By the time you read this, India should have wrapped up the second Test against West Indies in Kingston with more than a day to spare. The first Test in North Sound, Antigua ended on the fourth day. India is more or less used to early finish now. Out of their 16 Tests from January 1, 2018, till Antigua, nine produced a result within four days. Jamaica will be the 10th, meaning almost 60% of the Tests India have played in the last 22 months didn’t need a fifth day.
The results though have gone both ways. Afghanistan was out of depth as their debut Test against India in Bengaluru last year lasted just 171.2 overs, and ended in two days. When India hosted West Indies last October, they won both Tests within three days. Away, India’s comeback win in Johannesburg was within four days. They also lost in Cape Town, Birmingham and Southampton with a day to spare while their Lord’s defeat came in less than three days of play.
England has had a similar run in the same period, with 12 of their 20 Tests since Jan 1, 2018 finishing in four days. The last game in this list, at Leeds, was one of the greatest Tests ever played. Bundled out for 67 in the first innings, England chased an improbable 359-run target and won by the skin of their teeth, thanks to a gritty, nerveless century by Ben Stokes, to pull level in the Ashes. Stokes’ nerves of steel fuelled a record, unbroken 10th-wicket partnership of 76 with Jack Leach, incisive bowling by Australia bookending Jofra Archer’s brutal bouncers, a bungled run-out attempt, a non-existent review taken in desperation coming back to haunt Australia the next over; there couldn’t have been a more perfect advertisement for Test cricket. And all this neatly packaged in four days.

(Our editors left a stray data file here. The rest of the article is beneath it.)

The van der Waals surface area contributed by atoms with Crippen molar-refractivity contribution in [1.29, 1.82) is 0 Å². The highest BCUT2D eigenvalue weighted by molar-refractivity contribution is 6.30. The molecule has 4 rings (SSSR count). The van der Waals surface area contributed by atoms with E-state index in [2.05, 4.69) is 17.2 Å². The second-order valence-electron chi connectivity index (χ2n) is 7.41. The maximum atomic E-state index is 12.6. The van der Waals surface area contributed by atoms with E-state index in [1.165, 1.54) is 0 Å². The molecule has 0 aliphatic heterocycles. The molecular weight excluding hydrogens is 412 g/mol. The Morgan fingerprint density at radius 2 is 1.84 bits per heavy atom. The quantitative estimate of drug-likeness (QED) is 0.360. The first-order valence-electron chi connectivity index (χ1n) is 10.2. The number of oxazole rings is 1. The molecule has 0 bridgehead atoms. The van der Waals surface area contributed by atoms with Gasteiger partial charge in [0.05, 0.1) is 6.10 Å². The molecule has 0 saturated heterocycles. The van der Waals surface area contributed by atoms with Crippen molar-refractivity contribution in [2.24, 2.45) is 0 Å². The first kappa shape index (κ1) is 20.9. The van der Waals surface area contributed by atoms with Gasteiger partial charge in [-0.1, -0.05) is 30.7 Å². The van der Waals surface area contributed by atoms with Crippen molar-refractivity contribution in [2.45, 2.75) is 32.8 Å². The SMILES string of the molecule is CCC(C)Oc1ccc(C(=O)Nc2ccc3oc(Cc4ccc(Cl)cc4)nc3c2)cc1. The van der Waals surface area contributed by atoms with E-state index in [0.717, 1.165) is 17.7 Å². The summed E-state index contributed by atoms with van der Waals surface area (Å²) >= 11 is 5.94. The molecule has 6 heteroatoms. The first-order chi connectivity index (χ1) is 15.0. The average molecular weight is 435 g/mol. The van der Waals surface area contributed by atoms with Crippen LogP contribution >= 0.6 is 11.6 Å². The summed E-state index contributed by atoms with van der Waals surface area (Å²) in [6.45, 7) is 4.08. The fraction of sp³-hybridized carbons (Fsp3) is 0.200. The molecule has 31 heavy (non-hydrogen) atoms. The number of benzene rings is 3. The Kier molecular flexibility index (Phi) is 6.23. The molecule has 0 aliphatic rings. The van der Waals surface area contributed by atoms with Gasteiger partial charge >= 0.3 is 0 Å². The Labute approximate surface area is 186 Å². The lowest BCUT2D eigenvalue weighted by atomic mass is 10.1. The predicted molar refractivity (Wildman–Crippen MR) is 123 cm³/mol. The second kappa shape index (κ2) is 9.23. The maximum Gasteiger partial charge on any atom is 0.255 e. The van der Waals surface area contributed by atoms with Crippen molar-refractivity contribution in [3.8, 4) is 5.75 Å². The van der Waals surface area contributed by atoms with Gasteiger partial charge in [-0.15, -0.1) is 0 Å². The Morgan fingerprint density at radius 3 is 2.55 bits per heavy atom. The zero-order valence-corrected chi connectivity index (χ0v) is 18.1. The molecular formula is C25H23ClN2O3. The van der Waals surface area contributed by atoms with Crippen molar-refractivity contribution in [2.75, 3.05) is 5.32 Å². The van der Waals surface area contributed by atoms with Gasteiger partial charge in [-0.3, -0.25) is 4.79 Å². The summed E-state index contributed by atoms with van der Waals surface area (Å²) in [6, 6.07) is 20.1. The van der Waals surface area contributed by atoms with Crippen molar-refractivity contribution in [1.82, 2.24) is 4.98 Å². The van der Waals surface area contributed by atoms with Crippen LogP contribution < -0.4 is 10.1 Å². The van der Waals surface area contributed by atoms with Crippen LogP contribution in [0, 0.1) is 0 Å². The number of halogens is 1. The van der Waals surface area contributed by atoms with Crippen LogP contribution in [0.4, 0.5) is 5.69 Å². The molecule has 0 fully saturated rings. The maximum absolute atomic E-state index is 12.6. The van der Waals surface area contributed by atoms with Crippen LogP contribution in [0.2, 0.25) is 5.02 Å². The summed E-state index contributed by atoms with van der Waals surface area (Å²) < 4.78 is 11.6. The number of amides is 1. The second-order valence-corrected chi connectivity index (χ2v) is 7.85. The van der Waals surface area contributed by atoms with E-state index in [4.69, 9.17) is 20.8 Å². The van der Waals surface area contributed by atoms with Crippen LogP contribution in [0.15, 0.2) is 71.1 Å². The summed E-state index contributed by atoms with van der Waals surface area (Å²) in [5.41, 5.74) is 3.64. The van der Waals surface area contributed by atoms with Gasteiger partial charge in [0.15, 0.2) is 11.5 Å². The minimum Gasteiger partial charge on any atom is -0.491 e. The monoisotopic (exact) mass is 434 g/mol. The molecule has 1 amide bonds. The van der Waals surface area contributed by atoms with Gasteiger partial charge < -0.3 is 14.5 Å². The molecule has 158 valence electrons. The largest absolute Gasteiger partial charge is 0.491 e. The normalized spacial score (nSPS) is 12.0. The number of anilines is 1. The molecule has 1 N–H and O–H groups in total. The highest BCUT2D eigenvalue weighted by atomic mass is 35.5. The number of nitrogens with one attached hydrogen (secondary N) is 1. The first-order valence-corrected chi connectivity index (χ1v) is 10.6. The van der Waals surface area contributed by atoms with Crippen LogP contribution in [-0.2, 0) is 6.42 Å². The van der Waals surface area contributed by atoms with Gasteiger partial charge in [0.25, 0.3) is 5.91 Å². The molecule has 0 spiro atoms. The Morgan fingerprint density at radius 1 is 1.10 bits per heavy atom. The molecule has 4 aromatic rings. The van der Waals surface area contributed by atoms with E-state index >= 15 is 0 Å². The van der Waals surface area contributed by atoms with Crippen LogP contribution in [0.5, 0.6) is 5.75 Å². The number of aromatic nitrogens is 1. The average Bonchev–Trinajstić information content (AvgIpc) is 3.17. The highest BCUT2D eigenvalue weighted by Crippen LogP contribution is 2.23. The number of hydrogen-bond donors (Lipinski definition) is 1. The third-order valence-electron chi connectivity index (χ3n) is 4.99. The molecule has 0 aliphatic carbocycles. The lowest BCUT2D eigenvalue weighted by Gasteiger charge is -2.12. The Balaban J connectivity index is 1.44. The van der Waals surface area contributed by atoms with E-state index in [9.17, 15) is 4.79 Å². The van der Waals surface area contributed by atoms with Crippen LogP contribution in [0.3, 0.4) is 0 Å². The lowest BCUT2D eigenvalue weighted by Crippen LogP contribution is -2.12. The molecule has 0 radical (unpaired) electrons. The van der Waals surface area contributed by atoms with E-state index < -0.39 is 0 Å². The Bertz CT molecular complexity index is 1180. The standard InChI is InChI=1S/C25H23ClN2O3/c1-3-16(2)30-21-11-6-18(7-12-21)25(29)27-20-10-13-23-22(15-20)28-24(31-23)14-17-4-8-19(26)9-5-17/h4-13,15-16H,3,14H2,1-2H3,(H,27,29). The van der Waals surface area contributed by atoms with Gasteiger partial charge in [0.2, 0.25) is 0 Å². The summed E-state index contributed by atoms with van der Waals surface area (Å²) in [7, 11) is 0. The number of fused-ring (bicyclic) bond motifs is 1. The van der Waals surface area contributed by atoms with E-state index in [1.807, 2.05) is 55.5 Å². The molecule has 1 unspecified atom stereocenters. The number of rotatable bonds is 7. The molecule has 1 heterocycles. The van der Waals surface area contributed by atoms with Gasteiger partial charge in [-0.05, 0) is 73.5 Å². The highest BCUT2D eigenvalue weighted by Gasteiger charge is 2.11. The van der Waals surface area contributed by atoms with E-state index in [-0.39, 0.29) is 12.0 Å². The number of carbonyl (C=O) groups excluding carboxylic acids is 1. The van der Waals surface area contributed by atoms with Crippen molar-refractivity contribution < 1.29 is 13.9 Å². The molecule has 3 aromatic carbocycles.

Is there a cue in these statistics? Are four-day Tests the way forward? The concept isn’t new though. For a long time now, first-class cricket in England, Australia and India have been played in the four-day format at the preliminary level. The International Cricket Council (ICC) has already started four-day Tests on a trial basis, stipulating that at least 98 overs be bowled daily with a 150-run margin to enforce the follow-on.
The inaugural four-day Test, the 2017 Boxing Day match between South Africa and Zimbabwe in Port Elizabeth, ended in two days with the hosts winning by an innings and 120 runs. Ireland’s Test against England at Lord’s before the Ashes produced a few unreal moments before the hosts managed to close the game on the third day for a 143-run win. The margins of defeat in both cases could be put down to the gap inexperience. But most of the other four-day results in five-day Tests came in well-fought games between well-matched sides. Read More